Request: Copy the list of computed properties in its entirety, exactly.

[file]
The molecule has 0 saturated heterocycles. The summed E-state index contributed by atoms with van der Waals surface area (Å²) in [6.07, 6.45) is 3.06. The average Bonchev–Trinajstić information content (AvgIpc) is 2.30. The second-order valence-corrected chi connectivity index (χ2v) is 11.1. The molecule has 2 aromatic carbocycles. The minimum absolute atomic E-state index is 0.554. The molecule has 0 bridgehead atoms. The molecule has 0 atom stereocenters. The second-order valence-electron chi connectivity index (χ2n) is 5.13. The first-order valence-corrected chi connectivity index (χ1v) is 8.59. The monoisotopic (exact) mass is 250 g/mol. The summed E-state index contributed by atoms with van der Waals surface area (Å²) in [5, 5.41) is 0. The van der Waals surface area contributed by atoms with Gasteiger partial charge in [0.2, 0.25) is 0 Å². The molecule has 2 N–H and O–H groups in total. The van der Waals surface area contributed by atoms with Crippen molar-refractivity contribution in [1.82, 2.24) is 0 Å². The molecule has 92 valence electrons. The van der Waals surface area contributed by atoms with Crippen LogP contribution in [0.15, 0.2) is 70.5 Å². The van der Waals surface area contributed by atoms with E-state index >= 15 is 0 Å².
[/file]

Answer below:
The molecule has 0 saturated heterocycles. The summed E-state index contributed by atoms with van der Waals surface area (Å²) in [6.07, 6.45) is 3.06. The average Bonchev–Trinajstić information content (AvgIpc) is 2.30. The second-order valence-corrected chi connectivity index (χ2v) is 11.1. The molecule has 2 aromatic carbocycles. The minimum absolute atomic E-state index is 0.554. The molecule has 0 bridgehead atoms. The molecule has 0 atom stereocenters. The second-order valence-electron chi connectivity index (χ2n) is 5.13. The first-order valence-corrected chi connectivity index (χ1v) is 8.59. The monoisotopic (exact) mass is 250 g/mol. The summed E-state index contributed by atoms with van der Waals surface area (Å²) in [5, 5.41) is 0. The van der Waals surface area contributed by atoms with Gasteiger partial charge in [0.2, 0.25) is 0 Å². The molecule has 2 N–H and O–H groups in total. The van der Waals surface area contributed by atoms with Crippen molar-refractivity contribution in [1.82, 2.24) is 0 Å². The molecule has 92 valence electrons. The van der Waals surface area contributed by atoms with Crippen LogP contribution in [0.15, 0.2) is 70.5 Å². The van der Waals surface area contributed by atoms with E-state index >= 15 is 0 Å².